Experts Say SEO Groundwork Must Be Laid Before Crisis Hits

The Time for Climbing Search Ranks and Boosting Online Reputation Is Now, Not After Disaster Strikes

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NEW YORK ( -- It's common knowledge (or should be) that search engine optimization is one of the key tools for companies trying to manage online conversations during a crisis. But according to many of the country's leading crisis-communications experts, most marketers are taking the wrong approach when it comes to employing an SEO campaign.

Steve Marino, director of digital and social media at Publicis Groupe's MSL Group, ran BP's social-media efforts this past summer.
Steve Marino, director of digital and social media at Publicis Groupe's MSL Group, ran BP's social-media efforts this past summer.
The problem, they say, is that companies aren't bothering to utilize SEO or reputation management until after one of their wells is spewing millions of gallons of oil into the ocean or after hundreds of their cars kill a number of people due to acceleration issues.

By the time BP decided to implement an aggressive SEO effort during its oil spill crisis this past summer, the company had already lost control of the conversation and its brand online. Steve Marino, director of digital and social media at Publicis Groupe's MSL Group and the person charged with running BP's social-media efforts while he was at WPP's Ogilvy PR this past summer, said the key is to be prepared and have a very strong SEO effort going prior to any crisis.

"You need a strong social presence so that you're getting a lot of good search-engine optimization all the time, so that when a crisis does hit, you have good results coming up already," Mr. Marino said.

"I wish we had a stronger SEO presence before the BP crisis hit, but we didn't. Considering what the crisis was, being prepared with terms like 'oil spill' or 'oil something' is a no-brainer, but it didn't happen. So we were behind the eight ball."

Mr. Marino said he thought BP's SEO efforts played out well but could have been better. "We didn't hit it out of the park because it was a little late, but they had a fairly good presence," he said.

He recommends marketers anticipate what potential crisis could happen and have a number of "key negative terms" in mind to buy against. "You want to have those ready to go because people do start searching on those terms, and you want to have your brand come up with some positive results against those negative terms," Mr. Marino said. "I recommend clients have an aggressive SEO plan in place because it does so much good during a crisis. Marketers have to continually get that positive content out there so that they have good search results talking about what their company is doing."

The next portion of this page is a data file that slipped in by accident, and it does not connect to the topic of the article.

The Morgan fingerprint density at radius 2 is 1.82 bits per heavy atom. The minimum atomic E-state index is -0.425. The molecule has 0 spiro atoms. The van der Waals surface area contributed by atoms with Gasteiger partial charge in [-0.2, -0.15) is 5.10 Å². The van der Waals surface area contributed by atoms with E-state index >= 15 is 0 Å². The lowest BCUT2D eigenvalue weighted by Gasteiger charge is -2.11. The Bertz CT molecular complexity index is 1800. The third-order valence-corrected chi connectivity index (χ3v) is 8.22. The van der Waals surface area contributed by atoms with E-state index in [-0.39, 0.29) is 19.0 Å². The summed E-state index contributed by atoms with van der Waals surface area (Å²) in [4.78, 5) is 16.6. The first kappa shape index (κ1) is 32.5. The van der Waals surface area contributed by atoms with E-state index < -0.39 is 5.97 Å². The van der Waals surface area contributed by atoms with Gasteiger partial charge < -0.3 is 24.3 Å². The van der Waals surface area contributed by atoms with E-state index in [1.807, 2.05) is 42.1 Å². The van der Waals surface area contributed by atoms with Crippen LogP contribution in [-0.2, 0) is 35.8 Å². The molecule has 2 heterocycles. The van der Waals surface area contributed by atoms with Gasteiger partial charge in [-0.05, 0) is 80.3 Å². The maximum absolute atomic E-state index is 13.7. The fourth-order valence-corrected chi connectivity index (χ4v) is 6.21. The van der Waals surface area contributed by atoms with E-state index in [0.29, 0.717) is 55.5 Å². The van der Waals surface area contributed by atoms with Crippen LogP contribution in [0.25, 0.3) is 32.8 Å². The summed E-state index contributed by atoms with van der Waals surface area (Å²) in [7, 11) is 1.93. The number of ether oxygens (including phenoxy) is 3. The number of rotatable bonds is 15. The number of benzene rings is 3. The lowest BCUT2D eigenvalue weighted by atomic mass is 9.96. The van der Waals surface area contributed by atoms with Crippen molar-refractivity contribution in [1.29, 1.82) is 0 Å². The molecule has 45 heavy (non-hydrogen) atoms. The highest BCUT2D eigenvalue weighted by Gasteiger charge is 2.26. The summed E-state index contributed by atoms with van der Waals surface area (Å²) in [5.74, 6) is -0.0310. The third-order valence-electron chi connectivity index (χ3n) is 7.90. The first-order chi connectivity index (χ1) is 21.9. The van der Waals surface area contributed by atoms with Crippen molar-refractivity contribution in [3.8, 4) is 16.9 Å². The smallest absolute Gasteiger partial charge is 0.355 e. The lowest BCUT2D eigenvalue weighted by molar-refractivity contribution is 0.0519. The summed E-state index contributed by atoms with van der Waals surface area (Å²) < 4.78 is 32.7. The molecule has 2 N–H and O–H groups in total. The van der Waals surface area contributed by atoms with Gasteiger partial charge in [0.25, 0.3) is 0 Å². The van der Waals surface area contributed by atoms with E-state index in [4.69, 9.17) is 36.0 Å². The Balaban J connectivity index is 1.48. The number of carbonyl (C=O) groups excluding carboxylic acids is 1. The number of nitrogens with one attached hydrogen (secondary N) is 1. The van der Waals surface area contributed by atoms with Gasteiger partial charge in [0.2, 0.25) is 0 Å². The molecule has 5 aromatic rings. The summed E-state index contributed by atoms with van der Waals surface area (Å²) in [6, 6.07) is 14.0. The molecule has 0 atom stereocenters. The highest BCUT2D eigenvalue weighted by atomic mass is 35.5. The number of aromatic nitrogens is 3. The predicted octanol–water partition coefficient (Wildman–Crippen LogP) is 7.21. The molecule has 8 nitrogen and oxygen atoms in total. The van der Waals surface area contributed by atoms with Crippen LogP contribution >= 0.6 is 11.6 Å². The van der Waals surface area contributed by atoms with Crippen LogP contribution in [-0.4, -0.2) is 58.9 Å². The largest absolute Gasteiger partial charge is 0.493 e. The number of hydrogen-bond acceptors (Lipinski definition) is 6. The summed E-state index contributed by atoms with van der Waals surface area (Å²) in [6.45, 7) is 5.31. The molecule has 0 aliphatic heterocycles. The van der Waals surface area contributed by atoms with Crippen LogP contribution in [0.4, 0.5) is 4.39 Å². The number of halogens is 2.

Dallas Lawrence, managing director for digital public affairs at WPP's Burson-Marsteller, said many marketers have taken their eyes off the ball in managing the less tangible long-term online reputational challenges and became too focused on immediate gratification issues like CPM and website hits. "And as a result someone else is driving the conversation when it comes time to manage the crisis," Mr. Lawrence said.

Mr. Lawrence said despite the "snake-oil salesman tactics" in the digital space proclaiming SEO the best thing since sliced bread, there is no "secret voodoo" recipe known only to social-media gurus. Mr. Lawrence said there's very little in terms of immediate impact a marketer could accomplish from an SEO perspective. "A lot of these SEO people will tell you they knock off the negative results in 30 days," Mr. Lawrence said. "That's just not sustainable. You can pull some SEO sleight of hand to have some things happen real quickly. But the only way to really correct or protect an online reputation is a sustained, focused and committed program that constantly generates regular content on a few key terms that you really hammer and repeat consistently."

Aside from having an SEO campaign in place way before a crisis hits, Mr. Lawrence said marketers need to constantly develop new online content that focuses on three or four specific areas so as to not dilute their brand. "Marketers have to home in on what they want people to know about their brand," Mr. Lawrence said. "And should a crisis occur, we then feed that beast we already created by putting out new content and driving people to messaging that will assuage the fears or concerns they have. We then launch a search-engine marketing campaign where we buy the key terms around our crisis. But the most basic element of an SEO campaign is having started it before your crisis and thinking long term about how to move the needle for your brand and build a more robust presence for the brand online."

Harlan Loeb, U.S. director of crisis and issues management at Edelman, said SEO needs to be at the top of the list for a marketer assessing a crisis situation. "As you evaluate the viral nature of crisis management and as facts become increasingly negotiable, the ability of a company to project facts and a strategic point of view is absolutely critical," Mr. Loeb said. "Many times SEO plays a fundamental role in achieving that objective."

But Mr. Loeb warns that an overly aggressive SEO campaign could in fact do more harm than good. Marketers, he said, need to appropriately calibrate their SEO response, and if it's disproportionate to the crisis, it becomes obvious to consumers. This could result in the SEO campaign becoming the story. "And you don't want that to happen," Mr. Loeb said.

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